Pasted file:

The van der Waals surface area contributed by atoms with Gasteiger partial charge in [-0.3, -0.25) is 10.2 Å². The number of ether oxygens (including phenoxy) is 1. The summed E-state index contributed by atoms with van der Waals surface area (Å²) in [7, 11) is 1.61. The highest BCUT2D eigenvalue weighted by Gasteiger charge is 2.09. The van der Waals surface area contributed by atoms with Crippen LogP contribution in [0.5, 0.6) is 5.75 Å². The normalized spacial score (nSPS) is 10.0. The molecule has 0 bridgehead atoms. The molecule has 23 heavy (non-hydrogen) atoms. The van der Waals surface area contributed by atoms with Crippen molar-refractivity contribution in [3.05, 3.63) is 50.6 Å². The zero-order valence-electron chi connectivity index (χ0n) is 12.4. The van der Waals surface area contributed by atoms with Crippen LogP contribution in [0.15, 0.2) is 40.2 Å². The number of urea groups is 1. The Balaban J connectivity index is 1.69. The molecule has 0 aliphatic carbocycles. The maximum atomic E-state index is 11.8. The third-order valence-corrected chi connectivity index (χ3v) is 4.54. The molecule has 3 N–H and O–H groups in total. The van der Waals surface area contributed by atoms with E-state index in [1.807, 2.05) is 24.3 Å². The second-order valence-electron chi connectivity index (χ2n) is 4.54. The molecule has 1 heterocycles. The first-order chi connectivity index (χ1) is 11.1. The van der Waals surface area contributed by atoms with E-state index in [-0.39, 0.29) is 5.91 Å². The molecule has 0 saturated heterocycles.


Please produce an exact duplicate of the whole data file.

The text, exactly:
The van der Waals surface area contributed by atoms with Gasteiger partial charge in [-0.3, -0.25) is 10.2 Å². The number of ether oxygens (including phenoxy) is 1. The summed E-state index contributed by atoms with van der Waals surface area (Å²) in [7, 11) is 1.61. The highest BCUT2D eigenvalue weighted by Gasteiger charge is 2.09. The van der Waals surface area contributed by atoms with Crippen LogP contribution in [0.5, 0.6) is 5.75 Å². The normalized spacial score (nSPS) is 10.0. The molecule has 0 bridgehead atoms. The molecule has 23 heavy (non-hydrogen) atoms. The van der Waals surface area contributed by atoms with Crippen molar-refractivity contribution in [3.05, 3.63) is 50.6 Å². The zero-order valence-electron chi connectivity index (χ0n) is 12.4. The van der Waals surface area contributed by atoms with Crippen LogP contribution in [0.15, 0.2) is 40.2 Å². The number of urea groups is 1. The Balaban J connectivity index is 1.69. The molecule has 0 aliphatic carbocycles. The maximum atomic E-state index is 11.8. The third-order valence-corrected chi connectivity index (χ3v) is 4.54. The molecule has 3 N–H and O–H groups in total. The van der Waals surface area contributed by atoms with E-state index in [1.807, 2.05) is 24.3 Å². The second-order valence-electron chi connectivity index (χ2n) is 4.54. The molecule has 1 heterocycles. The first-order chi connectivity index (χ1) is 11.1. The van der Waals surface area contributed by atoms with E-state index in [-0.39, 0.29) is 5.91 Å². The molecule has 0 saturated heterocycles.